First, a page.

Calculating Instantaneous Rate of Change (Lesson 9.2 Day 1)
Unit 9 - Day 3
Understand that limits turn an estimate of the instantaneous rate of change into the exact value of the slope
Set-up and evaluate a limit expression that gives the slope at a single point
Write the equation of a tangent line to a curve at a given point
Quick Lesson Plan
Based on the common myth about a penny dropped from the Empire State Building being able to kill someone (and the subsequent Mythbuster episode to disprove it), students explore the actual speed of a penny in freefall. On page 1, students calculate the penny’s average speed over a 1.5 second interval and then estimate the penny’s actual speed after 1.5 seconds. The too-low and too-high estimates garnered great discussion. While some used way too high and way too low estimates, many groups calculated slopes between t-values just to the left and just to the right of t=1.5 and concluded that the true slope would be somewhere in between. Many were able to estimate the penny’s speed as being 48 ft per second based on these measurements! As you are monitoring students, record what strategies you see being used, and determine how you want to sequence these strategies in the debrief.
On page 2, students actually calculate the slope on various intervals that get smaller and smaller. We introduce the notation of “a” and “h” and ask students to interpret what h means. Students realize that as the two x-values get closer and closer together, the slope calculated in the last column becomes closer and closer to the penny’s true speed at t=1.5. The formal limit notation and evaluation is done as a class in the debrief.
Note that we always use “a” when calculating slope at a specific point and “x” when we are finding the slope at any point, i.e. the derivative function. We have found that this alleviates much of the confusion around the notation. The biggest hang-up for students tends to be the shift away from the (y2-y1)/(x2-x1) definition of slope to the (f(a+h)-f(a))/h definition. The debrief of the table given in question 4 should make this connection clear for students. Ask the students why the denominator of the slope column doesn’t have a difference in it. Students should be able to explain that h already represents the difference between the two x-values. If students are still confused by the idea of h, ask them how they would calculate x2-x1 in their table. It should become evident that a+h - a=h. We make this explicit again in the important ideas, where we mark the interval between the two x-values as h.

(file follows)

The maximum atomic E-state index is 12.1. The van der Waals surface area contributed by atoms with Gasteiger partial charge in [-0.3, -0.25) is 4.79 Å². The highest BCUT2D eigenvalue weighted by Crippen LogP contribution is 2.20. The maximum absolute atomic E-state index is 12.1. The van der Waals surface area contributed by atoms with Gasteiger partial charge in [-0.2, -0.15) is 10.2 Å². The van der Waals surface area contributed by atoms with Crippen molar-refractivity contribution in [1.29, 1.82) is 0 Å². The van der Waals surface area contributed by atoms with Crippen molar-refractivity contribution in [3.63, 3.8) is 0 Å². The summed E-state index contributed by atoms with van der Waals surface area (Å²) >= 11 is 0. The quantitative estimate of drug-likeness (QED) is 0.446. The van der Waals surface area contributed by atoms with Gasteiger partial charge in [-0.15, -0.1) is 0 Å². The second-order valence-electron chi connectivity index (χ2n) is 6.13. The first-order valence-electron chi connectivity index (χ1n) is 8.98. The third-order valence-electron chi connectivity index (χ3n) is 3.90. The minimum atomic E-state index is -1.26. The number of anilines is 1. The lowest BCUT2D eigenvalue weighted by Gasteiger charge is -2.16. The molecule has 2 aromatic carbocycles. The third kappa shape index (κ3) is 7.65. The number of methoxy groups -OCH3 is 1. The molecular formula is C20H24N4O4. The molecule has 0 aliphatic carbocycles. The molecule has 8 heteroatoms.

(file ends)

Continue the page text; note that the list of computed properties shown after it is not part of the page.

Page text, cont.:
To find the equation of the tangent line, we prefer using point-slope form, even though students continue to favor slope-intercept. We allow students to write the equation in either form (all equivalent answers are accepted) but we hope that over time they will see the value in not having to solve for the y-intercept!
Algebra errors abound when students evaluate the limit definition of slope at a point. Proper use of parentheses and a review of how to evaluate functions at expressions like “a+h” is helpful in setting students up to tackle the Check Your Understanding questions. Keep in mind that while the algebraic skills are important, we shouldn’t let students lose sight of what this limit expression represents. More purposeful practice will take place tomorrow!